Biophilic Design isn’t just a matter of open blinds and couple plants within the interior. It’s the magic incorporated with science and design. UK study found that people living in urban areas with access to green environment were happier and had lower number of mental issues. Also, human brain responds to naturally repeated patterns like snowflakes, roaring fires and setting suns, crashing waves. The process of viewing  these repeated patterns lower stress level, improve cognitive function and enhance creativity.

Biophilic Design can lower blood pressure and heart rate, minimize the production of stress hormones and elevate mood.

The other biophilic design principles incorporate use of organic materials, air flow  and temperature changes across the skin, variations of light and shadow as they occur in nature, presence of water and sense of season changes. Natural soundscapes can mask traffic noise which reduce brain fatigue and improve motivation.

“Many buildings apply elements of biophilic design. Spain’s Moorish masterpiece, the Alhambra in Granada, uses cool breezes, trickling fountains and fragrant herbs to inspire and delight. In Vienna, the Hundertwasser House has uneven floors that are “a melody for the feet.” Singapore’s vertical gardens reduce energy consumption while lifting the spirits. New York’s High Line not only attracts four million visitors a year, but also mitigates the urban heat island effect. The Royal Children’s Hospital in Melbourne features a large-scale atrium aquarium and meerkat enclosure, while the breakout spaces in NAB’s spectacular Green Star-certified 700 Bourke Street in Melbourne feel more like life-sized terrariums than offices”. (See more at:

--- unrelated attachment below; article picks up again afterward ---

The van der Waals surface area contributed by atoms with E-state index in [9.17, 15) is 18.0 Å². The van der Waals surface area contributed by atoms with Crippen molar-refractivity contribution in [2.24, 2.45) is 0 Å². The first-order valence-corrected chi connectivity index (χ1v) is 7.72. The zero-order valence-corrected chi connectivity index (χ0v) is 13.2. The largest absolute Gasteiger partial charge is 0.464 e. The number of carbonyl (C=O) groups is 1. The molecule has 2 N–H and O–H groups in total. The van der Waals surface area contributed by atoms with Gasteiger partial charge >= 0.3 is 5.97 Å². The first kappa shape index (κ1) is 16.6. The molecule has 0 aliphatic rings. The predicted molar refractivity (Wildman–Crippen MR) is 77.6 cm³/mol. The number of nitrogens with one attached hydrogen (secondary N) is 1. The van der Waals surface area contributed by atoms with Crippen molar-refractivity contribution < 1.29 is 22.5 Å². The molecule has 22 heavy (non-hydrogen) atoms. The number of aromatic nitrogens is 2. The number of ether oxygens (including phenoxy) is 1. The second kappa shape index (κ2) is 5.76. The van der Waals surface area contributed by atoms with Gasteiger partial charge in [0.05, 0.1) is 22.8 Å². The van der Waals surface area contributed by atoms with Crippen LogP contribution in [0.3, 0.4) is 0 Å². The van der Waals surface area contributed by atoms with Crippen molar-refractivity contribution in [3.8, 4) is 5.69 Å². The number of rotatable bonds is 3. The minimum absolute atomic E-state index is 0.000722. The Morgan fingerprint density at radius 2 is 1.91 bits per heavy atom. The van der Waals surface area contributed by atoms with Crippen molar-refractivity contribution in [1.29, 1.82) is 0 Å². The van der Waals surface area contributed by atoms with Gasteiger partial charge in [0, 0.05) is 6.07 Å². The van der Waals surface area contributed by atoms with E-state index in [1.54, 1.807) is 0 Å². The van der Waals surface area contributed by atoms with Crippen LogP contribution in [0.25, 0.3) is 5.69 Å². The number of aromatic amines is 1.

Biophilic Design is not only good for people but it is also good for planet. It is a continuous circulation of elements which is like nature keep on giving.